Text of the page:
The success of their strategy in Columbia, Venezuala, and Israel are apparent, but I see less evidence the strategy is working in Europe. Still, if we extend the 9-11 scenario to Europe, all that would be required would be a comparable attack in a European capital city which could be attributed to Iraq, and the governments currently opposing the Shrubbyist agenda there would most likely be replaced with neo-fascists much more to our Administration's liking. Even without such an incident, the paranoiac zenophobia that the Administration is selling domestically and internationally is strengthening the neo-fascist movements in Europe.
So, I think that oil has little to do with what these people do, or how they do it. Rather, their actions are driven by neo-fascist ideology, and a dark vision of a re-medievalized world civilization, with power and resources concentrated in the hands of a new super-oligarchy. These people are, after all, no more than 19th Century Spencerian Social Darwinists, who can gain and hold power only through frankly criminal means, from rigging elections to diversion of profit from financial crimes to right wing political propaganda foundations.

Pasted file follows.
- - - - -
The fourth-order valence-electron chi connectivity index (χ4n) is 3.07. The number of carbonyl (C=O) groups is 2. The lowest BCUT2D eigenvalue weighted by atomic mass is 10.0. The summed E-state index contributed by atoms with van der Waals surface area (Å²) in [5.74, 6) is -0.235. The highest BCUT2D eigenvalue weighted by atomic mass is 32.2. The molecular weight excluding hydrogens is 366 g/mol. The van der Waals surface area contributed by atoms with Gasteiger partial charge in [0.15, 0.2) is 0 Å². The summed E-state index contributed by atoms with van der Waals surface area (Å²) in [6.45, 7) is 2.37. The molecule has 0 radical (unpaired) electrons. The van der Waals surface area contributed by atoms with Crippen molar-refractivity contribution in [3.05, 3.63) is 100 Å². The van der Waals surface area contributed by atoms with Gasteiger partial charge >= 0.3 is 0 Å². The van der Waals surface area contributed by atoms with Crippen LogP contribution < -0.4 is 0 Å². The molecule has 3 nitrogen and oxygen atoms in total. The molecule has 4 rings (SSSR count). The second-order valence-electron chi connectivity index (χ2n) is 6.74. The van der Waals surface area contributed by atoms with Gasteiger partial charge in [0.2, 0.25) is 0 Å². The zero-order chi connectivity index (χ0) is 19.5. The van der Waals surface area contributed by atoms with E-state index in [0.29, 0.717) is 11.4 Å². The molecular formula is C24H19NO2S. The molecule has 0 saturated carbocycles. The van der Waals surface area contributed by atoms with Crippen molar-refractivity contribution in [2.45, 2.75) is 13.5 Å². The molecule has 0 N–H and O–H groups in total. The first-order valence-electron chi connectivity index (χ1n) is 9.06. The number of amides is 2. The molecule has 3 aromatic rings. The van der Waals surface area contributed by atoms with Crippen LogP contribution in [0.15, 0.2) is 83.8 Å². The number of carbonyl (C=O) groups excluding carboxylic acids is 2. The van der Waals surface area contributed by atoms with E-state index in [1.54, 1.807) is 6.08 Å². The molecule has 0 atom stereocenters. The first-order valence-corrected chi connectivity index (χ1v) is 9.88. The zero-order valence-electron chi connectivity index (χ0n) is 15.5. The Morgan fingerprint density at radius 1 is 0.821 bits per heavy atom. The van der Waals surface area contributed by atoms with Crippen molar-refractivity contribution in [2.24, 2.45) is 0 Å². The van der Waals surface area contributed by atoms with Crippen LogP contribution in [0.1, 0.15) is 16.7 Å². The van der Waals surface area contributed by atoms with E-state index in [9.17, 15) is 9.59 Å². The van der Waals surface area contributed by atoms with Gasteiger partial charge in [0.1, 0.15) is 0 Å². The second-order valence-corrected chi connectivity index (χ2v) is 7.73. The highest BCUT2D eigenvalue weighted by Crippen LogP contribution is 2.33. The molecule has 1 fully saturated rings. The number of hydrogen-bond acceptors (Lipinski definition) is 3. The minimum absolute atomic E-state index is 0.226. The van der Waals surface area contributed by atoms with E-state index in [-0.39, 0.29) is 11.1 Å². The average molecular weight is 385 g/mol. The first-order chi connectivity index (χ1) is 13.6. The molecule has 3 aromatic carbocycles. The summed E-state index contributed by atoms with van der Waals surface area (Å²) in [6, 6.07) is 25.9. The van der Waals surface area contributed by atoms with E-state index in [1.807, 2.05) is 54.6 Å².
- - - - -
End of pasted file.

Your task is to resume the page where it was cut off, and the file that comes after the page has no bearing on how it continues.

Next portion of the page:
Date: Sat, 31 Aug 2002 12:51:09 -0500
From: "W N" <wjn@a---.net>
To: "Jim Pivonka" <email@example.com>
References: 1 , 2 , 3
I can see it for the DOD crowd (and the nefarious Perle and Abrams), but the Cheney and Rumsfeld crowd? I can't believe they have any philosophical underpinnings. And since no one is talking about the day after, I fear they haven't thought about it -- too much movie-watching, that end with fade to black; or I guess for this generation, too many plots resolved in a 1 hour show, or at the worst, a 6 hours mini series. The whole thing depresses me no end.
Perle and Abrams, and others in the second tier (there are a good many of them) are longstanding and accomplished ideologues. I just cannot believe they were hired by accident, I think the top tier knows exactly who they are, what they believe, etc. The "happy idiot" (or in Cheney's case miserable, depressed idiot) act the guys at the top put on is only to give cover to the ideological agenda they are pressing through the second tier, while they groom these guys for the next generation of rightist cabinet nominees.
Shrub's administration is a combination of the worst of Nixon and Reagan, dressed up to look like the more moderate of each. And its agents have learned from Nixon's mistakes, as well as Reagan's successes. I cannot expect we will see many tracks left.